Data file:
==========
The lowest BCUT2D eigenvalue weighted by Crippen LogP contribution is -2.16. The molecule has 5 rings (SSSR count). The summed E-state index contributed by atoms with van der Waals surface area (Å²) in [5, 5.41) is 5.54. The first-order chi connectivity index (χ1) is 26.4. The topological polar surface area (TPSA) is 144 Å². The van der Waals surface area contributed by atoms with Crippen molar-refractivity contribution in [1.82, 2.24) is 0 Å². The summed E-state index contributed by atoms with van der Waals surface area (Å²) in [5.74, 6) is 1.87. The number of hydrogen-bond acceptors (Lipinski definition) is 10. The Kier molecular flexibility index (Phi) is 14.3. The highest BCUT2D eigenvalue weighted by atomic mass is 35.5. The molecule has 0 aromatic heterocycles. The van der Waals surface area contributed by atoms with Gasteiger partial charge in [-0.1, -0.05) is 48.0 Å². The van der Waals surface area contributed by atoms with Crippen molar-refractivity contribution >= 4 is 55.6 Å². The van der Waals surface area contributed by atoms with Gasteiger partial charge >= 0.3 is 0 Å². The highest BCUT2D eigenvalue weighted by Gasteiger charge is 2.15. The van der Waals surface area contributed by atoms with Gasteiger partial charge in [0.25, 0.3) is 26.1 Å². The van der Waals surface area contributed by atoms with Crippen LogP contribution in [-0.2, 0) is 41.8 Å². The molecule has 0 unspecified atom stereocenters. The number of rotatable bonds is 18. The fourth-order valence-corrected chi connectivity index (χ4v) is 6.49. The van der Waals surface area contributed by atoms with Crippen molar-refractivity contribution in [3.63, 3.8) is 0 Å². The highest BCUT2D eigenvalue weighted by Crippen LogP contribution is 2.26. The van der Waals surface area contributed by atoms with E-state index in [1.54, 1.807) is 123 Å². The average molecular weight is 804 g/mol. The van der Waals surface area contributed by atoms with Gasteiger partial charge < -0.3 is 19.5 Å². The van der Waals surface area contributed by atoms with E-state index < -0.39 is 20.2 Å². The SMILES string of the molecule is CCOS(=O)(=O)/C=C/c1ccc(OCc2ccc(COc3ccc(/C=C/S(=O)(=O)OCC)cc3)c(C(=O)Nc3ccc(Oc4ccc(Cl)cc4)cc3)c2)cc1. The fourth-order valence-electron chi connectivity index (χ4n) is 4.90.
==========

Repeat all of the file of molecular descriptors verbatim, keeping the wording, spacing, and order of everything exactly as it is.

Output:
The lowest BCUT2D eigenvalue weighted by Crippen LogP contribution is -2.16. The molecule has 5 rings (SSSR count). The summed E-state index contributed by atoms with van der Waals surface area (Å²) in [5, 5.41) is 5.54. The first-order chi connectivity index (χ1) is 26.4. The topological polar surface area (TPSA) is 144 Å². The van der Waals surface area contributed by atoms with Crippen molar-refractivity contribution in [1.82, 2.24) is 0 Å². The summed E-state index contributed by atoms with van der Waals surface area (Å²) in [5.74, 6) is 1.87. The number of hydrogen-bond acceptors (Lipinski definition) is 10. The Kier molecular flexibility index (Phi) is 14.3. The highest BCUT2D eigenvalue weighted by atomic mass is 35.5. The molecule has 0 aromatic heterocycles. The van der Waals surface area contributed by atoms with Gasteiger partial charge in [-0.1, -0.05) is 48.0 Å². The van der Waals surface area contributed by atoms with Crippen molar-refractivity contribution >= 4 is 55.6 Å². The van der Waals surface area contributed by atoms with Gasteiger partial charge >= 0.3 is 0 Å². The highest BCUT2D eigenvalue weighted by Gasteiger charge is 2.15. The van der Waals surface area contributed by atoms with Gasteiger partial charge in [0.25, 0.3) is 26.1 Å². The van der Waals surface area contributed by atoms with Crippen LogP contribution in [-0.2, 0) is 41.8 Å². The molecule has 0 unspecified atom stereocenters. The number of rotatable bonds is 18. The fourth-order valence-corrected chi connectivity index (χ4v) is 6.49. The van der Waals surface area contributed by atoms with Crippen molar-refractivity contribution in [3.63, 3.8) is 0 Å². The highest BCUT2D eigenvalue weighted by Crippen LogP contribution is 2.26. The van der Waals surface area contributed by atoms with E-state index in [1.54, 1.807) is 123 Å². The average molecular weight is 804 g/mol. The van der Waals surface area contributed by atoms with Gasteiger partial charge < -0.3 is 19.5 Å². The van der Waals surface area contributed by atoms with E-state index < -0.39 is 20.2 Å². The SMILES string of the molecule is CCOS(=O)(=O)/C=C/c1ccc(OCc2ccc(COc3ccc(/C=C/S(=O)(=O)OCC)cc3)c(C(=O)Nc3ccc(Oc4ccc(Cl)cc4)cc3)c2)cc1. The fourth-order valence-electron chi connectivity index (χ4n) is 4.90.